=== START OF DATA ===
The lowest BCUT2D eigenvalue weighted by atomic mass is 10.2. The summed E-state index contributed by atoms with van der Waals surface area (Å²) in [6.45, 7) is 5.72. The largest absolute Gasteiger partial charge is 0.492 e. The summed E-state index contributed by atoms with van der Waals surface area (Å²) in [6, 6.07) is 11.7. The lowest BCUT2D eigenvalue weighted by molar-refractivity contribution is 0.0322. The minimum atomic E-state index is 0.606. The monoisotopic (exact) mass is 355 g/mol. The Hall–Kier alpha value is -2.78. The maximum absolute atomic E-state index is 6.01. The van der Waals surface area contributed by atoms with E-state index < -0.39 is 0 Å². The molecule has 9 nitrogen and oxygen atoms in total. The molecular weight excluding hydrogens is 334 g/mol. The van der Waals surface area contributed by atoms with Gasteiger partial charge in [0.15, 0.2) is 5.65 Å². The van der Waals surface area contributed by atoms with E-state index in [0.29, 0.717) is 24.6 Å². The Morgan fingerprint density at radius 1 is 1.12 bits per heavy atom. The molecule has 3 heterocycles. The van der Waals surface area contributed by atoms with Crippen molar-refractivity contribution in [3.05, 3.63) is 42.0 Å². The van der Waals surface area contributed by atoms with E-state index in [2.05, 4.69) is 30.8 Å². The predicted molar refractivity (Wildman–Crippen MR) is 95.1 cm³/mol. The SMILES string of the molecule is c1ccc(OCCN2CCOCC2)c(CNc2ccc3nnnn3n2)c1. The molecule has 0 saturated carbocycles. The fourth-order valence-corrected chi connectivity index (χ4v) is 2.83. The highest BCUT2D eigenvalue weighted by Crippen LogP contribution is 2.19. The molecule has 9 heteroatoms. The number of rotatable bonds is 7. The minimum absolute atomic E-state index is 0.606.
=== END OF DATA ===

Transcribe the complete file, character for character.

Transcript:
The lowest BCUT2D eigenvalue weighted by atomic mass is 10.2. The summed E-state index contributed by atoms with van der Waals surface area (Å²) in [6.45, 7) is 5.72. The largest absolute Gasteiger partial charge is 0.492 e. The summed E-state index contributed by atoms with van der Waals surface area (Å²) in [6, 6.07) is 11.7. The lowest BCUT2D eigenvalue weighted by molar-refractivity contribution is 0.0322. The minimum atomic E-state index is 0.606. The monoisotopic (exact) mass is 355 g/mol. The Hall–Kier alpha value is -2.78. The maximum absolute atomic E-state index is 6.01. The van der Waals surface area contributed by atoms with E-state index < -0.39 is 0 Å². The molecule has 9 nitrogen and oxygen atoms in total. The molecular weight excluding hydrogens is 334 g/mol. The van der Waals surface area contributed by atoms with Gasteiger partial charge in [0.15, 0.2) is 5.65 Å². The van der Waals surface area contributed by atoms with E-state index in [0.29, 0.717) is 24.6 Å². The Morgan fingerprint density at radius 1 is 1.12 bits per heavy atom. The molecule has 3 heterocycles. The van der Waals surface area contributed by atoms with Crippen molar-refractivity contribution in [3.05, 3.63) is 42.0 Å². The van der Waals surface area contributed by atoms with E-state index in [2.05, 4.69) is 30.8 Å². The predicted molar refractivity (Wildman–Crippen MR) is 95.1 cm³/mol. The SMILES string of the molecule is c1ccc(OCCN2CCOCC2)c(CNc2ccc3nnnn3n2)c1. The molecule has 0 saturated carbocycles. The fourth-order valence-corrected chi connectivity index (χ4v) is 2.83. The highest BCUT2D eigenvalue weighted by Crippen LogP contribution is 2.19. The molecule has 9 heteroatoms. The number of rotatable bonds is 7. The minimum absolute atomic E-state index is 0.606.